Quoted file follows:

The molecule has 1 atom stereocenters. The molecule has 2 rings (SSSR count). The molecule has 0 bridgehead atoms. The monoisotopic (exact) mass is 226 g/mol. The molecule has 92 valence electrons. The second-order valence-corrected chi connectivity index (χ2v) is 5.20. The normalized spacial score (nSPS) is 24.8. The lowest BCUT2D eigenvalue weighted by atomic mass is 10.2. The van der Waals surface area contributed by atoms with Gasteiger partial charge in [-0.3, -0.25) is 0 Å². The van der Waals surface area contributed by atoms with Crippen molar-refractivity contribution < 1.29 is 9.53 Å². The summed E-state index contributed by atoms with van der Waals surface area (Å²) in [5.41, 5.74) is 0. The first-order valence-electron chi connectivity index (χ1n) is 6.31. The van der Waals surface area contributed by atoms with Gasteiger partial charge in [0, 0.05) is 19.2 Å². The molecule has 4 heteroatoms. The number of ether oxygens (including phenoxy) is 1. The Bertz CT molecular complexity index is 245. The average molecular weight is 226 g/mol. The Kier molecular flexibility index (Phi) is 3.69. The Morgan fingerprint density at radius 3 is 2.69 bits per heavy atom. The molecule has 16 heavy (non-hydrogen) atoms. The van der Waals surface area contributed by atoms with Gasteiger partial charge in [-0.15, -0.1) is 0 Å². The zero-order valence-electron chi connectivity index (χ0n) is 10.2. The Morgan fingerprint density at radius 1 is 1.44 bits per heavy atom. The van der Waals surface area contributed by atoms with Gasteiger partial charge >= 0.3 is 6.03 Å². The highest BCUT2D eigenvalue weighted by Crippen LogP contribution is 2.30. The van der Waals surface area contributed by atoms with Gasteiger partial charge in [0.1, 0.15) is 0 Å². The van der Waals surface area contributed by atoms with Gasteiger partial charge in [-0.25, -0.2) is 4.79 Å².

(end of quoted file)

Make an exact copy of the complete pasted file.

The molecule has 1 atom stereocenters. The molecule has 2 rings (SSSR count). The molecule has 0 bridgehead atoms. The monoisotopic (exact) mass is 226 g/mol. The molecule has 92 valence electrons. The second-order valence-corrected chi connectivity index (χ2v) is 5.20. The normalized spacial score (nSPS) is 24.8. The lowest BCUT2D eigenvalue weighted by atomic mass is 10.2. The van der Waals surface area contributed by atoms with Gasteiger partial charge in [-0.3, -0.25) is 0 Å². The van der Waals surface area contributed by atoms with Crippen molar-refractivity contribution < 1.29 is 9.53 Å². The summed E-state index contributed by atoms with van der Waals surface area (Å²) in [5.41, 5.74) is 0. The first-order valence-electron chi connectivity index (χ1n) is 6.31. The van der Waals surface area contributed by atoms with Gasteiger partial charge in [0, 0.05) is 19.2 Å². The molecule has 4 heteroatoms. The number of ether oxygens (including phenoxy) is 1. The Bertz CT molecular complexity index is 245. The average molecular weight is 226 g/mol. The Kier molecular flexibility index (Phi) is 3.69. The Morgan fingerprint density at radius 3 is 2.69 bits per heavy atom. The molecule has 16 heavy (non-hydrogen) atoms. The van der Waals surface area contributed by atoms with Gasteiger partial charge in [-0.15, -0.1) is 0 Å². The zero-order valence-electron chi connectivity index (χ0n) is 10.2. The Morgan fingerprint density at radius 1 is 1.44 bits per heavy atom. The van der Waals surface area contributed by atoms with Gasteiger partial charge >= 0.3 is 6.03 Å². The highest BCUT2D eigenvalue weighted by Crippen LogP contribution is 2.30. The van der Waals surface area contributed by atoms with Gasteiger partial charge in [0.1, 0.15) is 0 Å². The van der Waals surface area contributed by atoms with Gasteiger partial charge in [-0.25, -0.2) is 4.79 Å².